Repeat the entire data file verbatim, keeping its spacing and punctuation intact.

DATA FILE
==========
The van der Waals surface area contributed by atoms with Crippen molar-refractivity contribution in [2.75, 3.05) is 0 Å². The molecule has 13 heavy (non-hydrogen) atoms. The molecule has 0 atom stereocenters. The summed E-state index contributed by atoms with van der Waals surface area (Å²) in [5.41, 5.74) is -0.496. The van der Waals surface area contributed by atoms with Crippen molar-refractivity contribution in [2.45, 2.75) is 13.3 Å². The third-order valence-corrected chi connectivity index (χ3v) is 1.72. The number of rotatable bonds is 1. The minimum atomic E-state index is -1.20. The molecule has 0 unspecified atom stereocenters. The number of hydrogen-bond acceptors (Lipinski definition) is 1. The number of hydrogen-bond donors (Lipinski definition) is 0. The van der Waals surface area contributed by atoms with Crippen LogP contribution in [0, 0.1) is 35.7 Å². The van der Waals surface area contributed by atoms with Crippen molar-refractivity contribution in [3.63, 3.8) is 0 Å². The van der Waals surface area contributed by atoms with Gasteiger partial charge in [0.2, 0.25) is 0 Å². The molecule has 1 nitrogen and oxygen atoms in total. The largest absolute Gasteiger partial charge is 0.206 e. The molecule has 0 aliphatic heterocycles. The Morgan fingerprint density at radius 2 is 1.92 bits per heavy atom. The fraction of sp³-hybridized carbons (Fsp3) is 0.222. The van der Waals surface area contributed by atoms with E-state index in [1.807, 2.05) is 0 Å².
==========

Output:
The van der Waals surface area contributed by atoms with Crippen molar-refractivity contribution in [2.75, 3.05) is 0 Å². The molecule has 13 heavy (non-hydrogen) atoms. The molecule has 0 atom stereocenters. The summed E-state index contributed by atoms with van der Waals surface area (Å²) in [5.41, 5.74) is -0.496. The van der Waals surface area contributed by atoms with Crippen molar-refractivity contribution in [2.45, 2.75) is 13.3 Å². The third-order valence-corrected chi connectivity index (χ3v) is 1.72. The number of rotatable bonds is 1. The minimum atomic E-state index is -1.20. The molecule has 0 unspecified atom stereocenters. The number of hydrogen-bond acceptors (Lipinski definition) is 1. The number of hydrogen-bond donors (Lipinski definition) is 0. The van der Waals surface area contributed by atoms with Crippen LogP contribution in [0, 0.1) is 35.7 Å². The van der Waals surface area contributed by atoms with Crippen molar-refractivity contribution in [3.63, 3.8) is 0 Å². The van der Waals surface area contributed by atoms with Gasteiger partial charge in [0.2, 0.25) is 0 Å². The molecule has 1 nitrogen and oxygen atoms in total. The largest absolute Gasteiger partial charge is 0.206 e. The molecule has 0 aliphatic heterocycles. The Morgan fingerprint density at radius 2 is 1.92 bits per heavy atom. The fraction of sp³-hybridized carbons (Fsp3) is 0.222. The van der Waals surface area contributed by atoms with E-state index in [1.807, 2.05) is 0 Å².